– Jun 24, 1998: Reducing Project Schedules for Cross-Functional Teams – Manu Pillai & Wes Schropp
– May 27, 1998: Seven Habits of Successful People – Abel Valls
– Apr 29, 1998: Fast Time to Market (FTTM): Proven Methods that Deliver the Right Product on Time! – Barry Hills
– Mar 25, 1998: Create 21st Century Competitive Advantage by Working w/Multi-National Teams – K.C. Chan-Hurer
– Feb 25, 1998: Learn to Convey Your Vision to Others and Become a Better Manager – David Adamy
– Jan 28, 1998: Competitive Engineering: How to Beat Out Your Competition – David Frigstad
– Nov 19, 1997: The Role of Metrics In Change: Recent Benchmarks – John Carter
– Oct 29, 1997: Technical Management of a Large Project: GLOBALSTAR – Edward Hirshfield
– Sep 24, 1997: Venture Capital: Grabbing the Brass Ring of Success
MEETING SUMMARIES & BIOS
Jun 24,1998 – Reducing Project Schedules for Cross-Functional Teams
– Manu Pillai, Electrical Engineering Manager, Fujitsu PC Corporation
– Wes Schropp, Director of Sales, Pal-Pilot International Corporation
A recent industry study suggests that, on average, adding one month to a product development schedule has the impact of tripling a company’s R&D expenditures related to the product. Add to this the extra costs and quality impact related to multiple prototype spins, and it is easy to see why Time To Market (TTM) has become an obsession with many companies. There are two major places that Time-to-market can be reduced. Fujitsu’s circuit designers have outsourced the physical layout and fabrication of their PCBs to PAL Pilot as a part of their Time to Market strategy.
The speakers for the June program of the Engineering Management Society meeting are Manu Pillai, Electrical Engineering Manager, Futjitsu PC Corporation and Wes Schropp, Director of Sales, Pal-Pilot International Corporation. Their presentation will discuss how they have been able to work together. This is a presentation by persons that have been there, in the real product development world, for getting successful products developed quickly. You will learn how two leading organizations approach this process.
Improving the Circuit Design Phase:
The first speaker will be Manu Pillai from Fujitsu PC speaking on reducing TTM in the Circuit Design Phase. He is currently responsible for product development, from whiteboard concept to final shipping of the product. His talk will focus on the hardware and firmware for Fujitsu PC’s advanced mobile computing solutions.
The presentation will include the tuning of design processes to optimize total product cost and speed to market, based on balancing internal and external resources. This process has resulted in reductions in overall product design times, number of board spins and associated costs, enabling more to be done with less. He will also discuss approaches to organizational and design infrastructure that enable diverse manufacturing options.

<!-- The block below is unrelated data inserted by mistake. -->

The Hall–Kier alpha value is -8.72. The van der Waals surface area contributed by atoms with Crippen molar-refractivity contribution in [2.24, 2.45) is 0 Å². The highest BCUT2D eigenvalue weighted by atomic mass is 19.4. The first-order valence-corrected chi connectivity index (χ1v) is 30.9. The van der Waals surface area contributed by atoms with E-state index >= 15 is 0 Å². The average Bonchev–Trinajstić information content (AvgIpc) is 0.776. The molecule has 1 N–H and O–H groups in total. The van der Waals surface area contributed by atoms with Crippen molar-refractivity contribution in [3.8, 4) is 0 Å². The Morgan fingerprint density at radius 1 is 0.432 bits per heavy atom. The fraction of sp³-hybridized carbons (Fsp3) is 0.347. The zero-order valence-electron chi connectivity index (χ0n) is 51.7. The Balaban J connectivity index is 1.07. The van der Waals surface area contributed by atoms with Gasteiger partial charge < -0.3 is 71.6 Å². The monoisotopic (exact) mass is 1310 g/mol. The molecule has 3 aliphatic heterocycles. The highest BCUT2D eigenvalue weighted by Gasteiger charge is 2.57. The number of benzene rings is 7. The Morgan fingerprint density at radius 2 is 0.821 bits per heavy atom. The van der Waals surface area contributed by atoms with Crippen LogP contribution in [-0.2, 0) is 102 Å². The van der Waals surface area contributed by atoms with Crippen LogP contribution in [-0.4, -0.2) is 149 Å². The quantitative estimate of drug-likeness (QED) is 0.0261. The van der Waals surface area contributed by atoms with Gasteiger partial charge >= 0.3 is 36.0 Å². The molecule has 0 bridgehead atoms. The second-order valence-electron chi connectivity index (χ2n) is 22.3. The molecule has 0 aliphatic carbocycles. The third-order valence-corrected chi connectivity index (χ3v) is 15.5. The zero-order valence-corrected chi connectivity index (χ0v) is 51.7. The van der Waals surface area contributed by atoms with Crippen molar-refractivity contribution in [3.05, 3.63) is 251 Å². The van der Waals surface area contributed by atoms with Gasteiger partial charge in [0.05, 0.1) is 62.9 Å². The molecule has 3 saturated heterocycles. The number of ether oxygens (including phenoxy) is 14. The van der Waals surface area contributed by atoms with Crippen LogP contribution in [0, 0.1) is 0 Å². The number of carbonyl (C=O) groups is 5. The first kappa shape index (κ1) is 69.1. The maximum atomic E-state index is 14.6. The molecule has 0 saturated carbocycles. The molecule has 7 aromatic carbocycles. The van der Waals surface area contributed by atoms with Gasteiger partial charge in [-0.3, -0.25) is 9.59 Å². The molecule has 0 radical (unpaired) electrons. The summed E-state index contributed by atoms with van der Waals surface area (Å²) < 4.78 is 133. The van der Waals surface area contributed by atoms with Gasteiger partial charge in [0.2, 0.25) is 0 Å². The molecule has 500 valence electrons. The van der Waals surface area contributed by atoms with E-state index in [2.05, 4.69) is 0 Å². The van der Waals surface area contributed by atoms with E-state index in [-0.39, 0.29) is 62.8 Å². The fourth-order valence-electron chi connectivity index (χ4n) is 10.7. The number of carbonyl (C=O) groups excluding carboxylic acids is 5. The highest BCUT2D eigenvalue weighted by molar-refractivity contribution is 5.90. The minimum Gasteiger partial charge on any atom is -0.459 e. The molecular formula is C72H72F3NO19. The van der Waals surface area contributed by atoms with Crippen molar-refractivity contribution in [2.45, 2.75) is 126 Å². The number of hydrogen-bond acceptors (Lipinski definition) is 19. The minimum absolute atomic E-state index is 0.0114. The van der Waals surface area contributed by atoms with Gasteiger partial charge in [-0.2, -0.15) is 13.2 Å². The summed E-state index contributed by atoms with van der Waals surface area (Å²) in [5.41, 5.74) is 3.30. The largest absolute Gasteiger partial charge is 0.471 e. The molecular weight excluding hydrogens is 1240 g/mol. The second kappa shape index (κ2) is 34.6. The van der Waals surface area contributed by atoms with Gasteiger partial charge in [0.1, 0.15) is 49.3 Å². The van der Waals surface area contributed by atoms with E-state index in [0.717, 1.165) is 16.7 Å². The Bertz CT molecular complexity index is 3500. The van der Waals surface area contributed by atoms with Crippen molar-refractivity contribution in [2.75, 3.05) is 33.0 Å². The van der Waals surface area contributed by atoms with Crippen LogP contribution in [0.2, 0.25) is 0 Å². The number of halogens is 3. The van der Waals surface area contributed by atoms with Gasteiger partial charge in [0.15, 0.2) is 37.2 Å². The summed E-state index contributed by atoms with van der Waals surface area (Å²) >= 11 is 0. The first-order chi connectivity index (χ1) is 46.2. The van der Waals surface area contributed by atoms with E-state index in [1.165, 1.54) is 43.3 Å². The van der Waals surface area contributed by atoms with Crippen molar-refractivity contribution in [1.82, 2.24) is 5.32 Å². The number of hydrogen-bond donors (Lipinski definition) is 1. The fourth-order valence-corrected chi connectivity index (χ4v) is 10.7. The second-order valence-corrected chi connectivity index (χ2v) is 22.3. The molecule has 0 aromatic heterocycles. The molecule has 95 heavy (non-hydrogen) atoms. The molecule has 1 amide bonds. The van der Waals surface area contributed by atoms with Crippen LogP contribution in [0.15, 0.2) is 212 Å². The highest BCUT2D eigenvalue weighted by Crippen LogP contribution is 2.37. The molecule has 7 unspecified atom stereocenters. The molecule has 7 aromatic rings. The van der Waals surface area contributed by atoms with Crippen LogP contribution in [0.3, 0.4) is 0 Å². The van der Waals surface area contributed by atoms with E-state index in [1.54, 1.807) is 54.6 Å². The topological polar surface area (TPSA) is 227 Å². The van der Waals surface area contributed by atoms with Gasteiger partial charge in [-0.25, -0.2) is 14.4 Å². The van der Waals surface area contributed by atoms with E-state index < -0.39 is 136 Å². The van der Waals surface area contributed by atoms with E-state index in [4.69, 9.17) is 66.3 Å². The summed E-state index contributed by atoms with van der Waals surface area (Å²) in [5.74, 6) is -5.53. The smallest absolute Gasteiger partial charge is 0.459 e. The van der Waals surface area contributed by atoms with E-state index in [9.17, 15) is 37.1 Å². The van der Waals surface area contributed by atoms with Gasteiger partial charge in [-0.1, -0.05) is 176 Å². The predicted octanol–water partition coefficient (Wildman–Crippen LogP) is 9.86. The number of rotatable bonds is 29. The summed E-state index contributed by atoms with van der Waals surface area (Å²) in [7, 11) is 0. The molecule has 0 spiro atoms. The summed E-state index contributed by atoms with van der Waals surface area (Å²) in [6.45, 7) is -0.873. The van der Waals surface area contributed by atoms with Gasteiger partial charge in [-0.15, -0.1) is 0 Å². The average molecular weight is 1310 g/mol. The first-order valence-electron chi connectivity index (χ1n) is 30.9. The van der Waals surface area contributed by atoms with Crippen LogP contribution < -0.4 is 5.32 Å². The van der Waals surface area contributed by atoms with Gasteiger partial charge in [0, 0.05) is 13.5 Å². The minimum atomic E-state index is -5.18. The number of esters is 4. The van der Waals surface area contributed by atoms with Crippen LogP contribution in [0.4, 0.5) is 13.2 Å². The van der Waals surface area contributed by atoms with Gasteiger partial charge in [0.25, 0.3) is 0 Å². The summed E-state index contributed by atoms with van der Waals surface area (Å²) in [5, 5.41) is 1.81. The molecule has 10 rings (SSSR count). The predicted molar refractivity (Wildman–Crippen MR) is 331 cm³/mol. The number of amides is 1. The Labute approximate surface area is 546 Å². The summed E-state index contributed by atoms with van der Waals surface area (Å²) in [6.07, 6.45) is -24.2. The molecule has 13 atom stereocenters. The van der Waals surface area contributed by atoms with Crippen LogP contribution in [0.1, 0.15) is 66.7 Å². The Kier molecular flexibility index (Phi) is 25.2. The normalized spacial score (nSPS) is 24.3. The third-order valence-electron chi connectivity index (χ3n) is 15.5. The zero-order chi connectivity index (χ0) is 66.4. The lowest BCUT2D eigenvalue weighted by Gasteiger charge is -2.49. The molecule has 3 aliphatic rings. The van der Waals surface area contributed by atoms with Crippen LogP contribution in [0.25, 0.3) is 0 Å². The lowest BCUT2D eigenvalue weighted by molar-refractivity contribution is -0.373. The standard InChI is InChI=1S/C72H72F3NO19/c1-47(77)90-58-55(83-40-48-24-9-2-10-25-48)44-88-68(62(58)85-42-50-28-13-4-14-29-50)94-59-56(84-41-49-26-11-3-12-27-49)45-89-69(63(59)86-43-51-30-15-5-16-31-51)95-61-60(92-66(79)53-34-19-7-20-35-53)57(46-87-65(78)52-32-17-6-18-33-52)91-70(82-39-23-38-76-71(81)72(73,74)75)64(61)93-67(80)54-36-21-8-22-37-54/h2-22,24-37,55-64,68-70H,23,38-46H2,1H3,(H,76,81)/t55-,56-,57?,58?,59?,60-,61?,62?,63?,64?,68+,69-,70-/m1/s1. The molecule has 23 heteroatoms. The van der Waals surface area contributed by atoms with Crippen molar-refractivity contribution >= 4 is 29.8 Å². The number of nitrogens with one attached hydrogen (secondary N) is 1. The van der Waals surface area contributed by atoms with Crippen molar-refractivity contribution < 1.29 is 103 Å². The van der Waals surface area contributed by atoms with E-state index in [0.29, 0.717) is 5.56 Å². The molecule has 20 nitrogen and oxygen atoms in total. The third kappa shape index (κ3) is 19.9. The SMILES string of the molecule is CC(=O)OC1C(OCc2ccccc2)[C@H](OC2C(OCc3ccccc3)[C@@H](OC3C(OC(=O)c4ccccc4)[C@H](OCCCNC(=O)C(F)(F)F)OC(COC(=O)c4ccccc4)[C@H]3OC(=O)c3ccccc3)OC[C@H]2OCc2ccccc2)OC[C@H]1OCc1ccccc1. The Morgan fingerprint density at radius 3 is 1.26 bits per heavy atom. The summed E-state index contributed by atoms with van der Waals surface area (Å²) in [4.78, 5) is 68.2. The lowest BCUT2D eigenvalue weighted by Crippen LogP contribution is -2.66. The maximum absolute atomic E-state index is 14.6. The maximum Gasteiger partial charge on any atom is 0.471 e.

Improving the PCB Design/Prototype Phase:
The second speaker will be Wes Schropp from Pal-Pilot speaking on reducing TTM in PCB Design and Prototyping. Pal-Pilot International is an international manufacturing services company, providing services from PCB layout through contract manufacturing. He will focus on reducing TTM and product cost through concurrent manufacturability review during the PCB design stage.
His presentation will include integration of Contract Manufacturing, PCB Fabrication and customer design for manufacturability specs into the alpha stage of PCB Layout, thereby reducing prototype spins, costs, and Time to Market. He will discuss Industry case studies in support of the proposed processes.
These will include comparisons between “yesterday’s process” and a more pro-active approach incorporating concurrent manufacturability review during the alpha board design stage. The presentation will also include a discussion of the time, cost, and quality impacts of integrating manufacturability early into the alpha stages of board design.
May 27,1998 – Seven Habits of Successful People
Presented by Abel Valls
Thousands of successful organizations worldwide have used Stephen R. Covey’s work with Principle-Centered Leadership as the basis for changes in their management philosophy and to improve their competitive position. Bill Gates uses the methods described in “Seven Habits” at Microsoft, and he has included Covey’s approach to planning and tracking accomplishments in the latest version of “Microsoft Office©”. In his phenomenal bestseller, Covey reveals the seven habits that all successful people share and describes how to make them a part of your everyday life.
The speaker for the May meeting of the Santa Clara Valley Engineering Management Society is Abel Valls, a Covey certified trainer with over 20 years experience in management and training at IBM. In recent years he has focused on the training in Covey’s “Seven Habits”. With his vibrant and dynamic approach, he has enlightened professionals in companies around the world.
The seven habits are based on a principle-centered philosophy for life from which are extracted the values of fairness, integrity, self-confidence, and respect for human dignity as internal characteristics that will make you more effective. Learn about the seven habits and the basics of how to improve your personal effectiveness with co-workers, friends, and family.